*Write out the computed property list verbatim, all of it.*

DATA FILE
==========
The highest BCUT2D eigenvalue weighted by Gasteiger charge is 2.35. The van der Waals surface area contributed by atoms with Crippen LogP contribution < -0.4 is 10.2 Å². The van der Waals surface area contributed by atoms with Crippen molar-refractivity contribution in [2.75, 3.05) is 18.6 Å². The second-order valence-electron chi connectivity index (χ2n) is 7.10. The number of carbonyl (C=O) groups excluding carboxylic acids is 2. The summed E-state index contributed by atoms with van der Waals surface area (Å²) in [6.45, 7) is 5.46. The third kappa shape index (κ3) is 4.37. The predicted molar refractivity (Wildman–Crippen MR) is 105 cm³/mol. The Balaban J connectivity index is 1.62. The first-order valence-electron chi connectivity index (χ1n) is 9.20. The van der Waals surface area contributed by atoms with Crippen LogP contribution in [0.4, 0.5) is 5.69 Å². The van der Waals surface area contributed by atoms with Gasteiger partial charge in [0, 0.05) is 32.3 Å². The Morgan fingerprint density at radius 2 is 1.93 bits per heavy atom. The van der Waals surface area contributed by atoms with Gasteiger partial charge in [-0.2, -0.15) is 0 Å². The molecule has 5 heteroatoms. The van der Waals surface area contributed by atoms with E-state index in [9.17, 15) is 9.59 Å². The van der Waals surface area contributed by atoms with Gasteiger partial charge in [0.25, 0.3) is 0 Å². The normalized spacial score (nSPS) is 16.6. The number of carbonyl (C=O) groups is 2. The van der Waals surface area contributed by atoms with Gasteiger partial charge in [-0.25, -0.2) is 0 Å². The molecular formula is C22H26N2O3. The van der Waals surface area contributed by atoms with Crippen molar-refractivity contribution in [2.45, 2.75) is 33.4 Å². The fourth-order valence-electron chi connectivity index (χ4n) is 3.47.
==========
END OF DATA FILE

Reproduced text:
The highest BCUT2D eigenvalue weighted by Gasteiger charge is 2.35. The van der Waals surface area contributed by atoms with Crippen LogP contribution < -0.4 is 10.2 Å². The van der Waals surface area contributed by atoms with Crippen molar-refractivity contribution in [2.75, 3.05) is 18.6 Å². The second-order valence-electron chi connectivity index (χ2n) is 7.10. The number of carbonyl (C=O) groups excluding carboxylic acids is 2. The summed E-state index contributed by atoms with van der Waals surface area (Å²) in [6.45, 7) is 5.46. The third kappa shape index (κ3) is 4.37. The predicted molar refractivity (Wildman–Crippen MR) is 105 cm³/mol. The Balaban J connectivity index is 1.62. The first-order valence-electron chi connectivity index (χ1n) is 9.20. The van der Waals surface area contributed by atoms with Crippen LogP contribution in [0.4, 0.5) is 5.69 Å². The van der Waals surface area contributed by atoms with Gasteiger partial charge in [0, 0.05) is 32.3 Å². The Morgan fingerprint density at radius 2 is 1.93 bits per heavy atom. The van der Waals surface area contributed by atoms with Gasteiger partial charge in [-0.2, -0.15) is 0 Å². The molecule has 5 heteroatoms. The van der Waals surface area contributed by atoms with E-state index in [9.17, 15) is 9.59 Å². The van der Waals surface area contributed by atoms with Gasteiger partial charge in [0.25, 0.3) is 0 Å². The normalized spacial score (nSPS) is 16.6. The number of carbonyl (C=O) groups is 2. The van der Waals surface area contributed by atoms with Gasteiger partial charge in [-0.25, -0.2) is 0 Å². The molecular formula is C22H26N2O3. The van der Waals surface area contributed by atoms with Crippen molar-refractivity contribution in [2.45, 2.75) is 33.4 Å². The fourth-order valence-electron chi connectivity index (χ4n) is 3.47.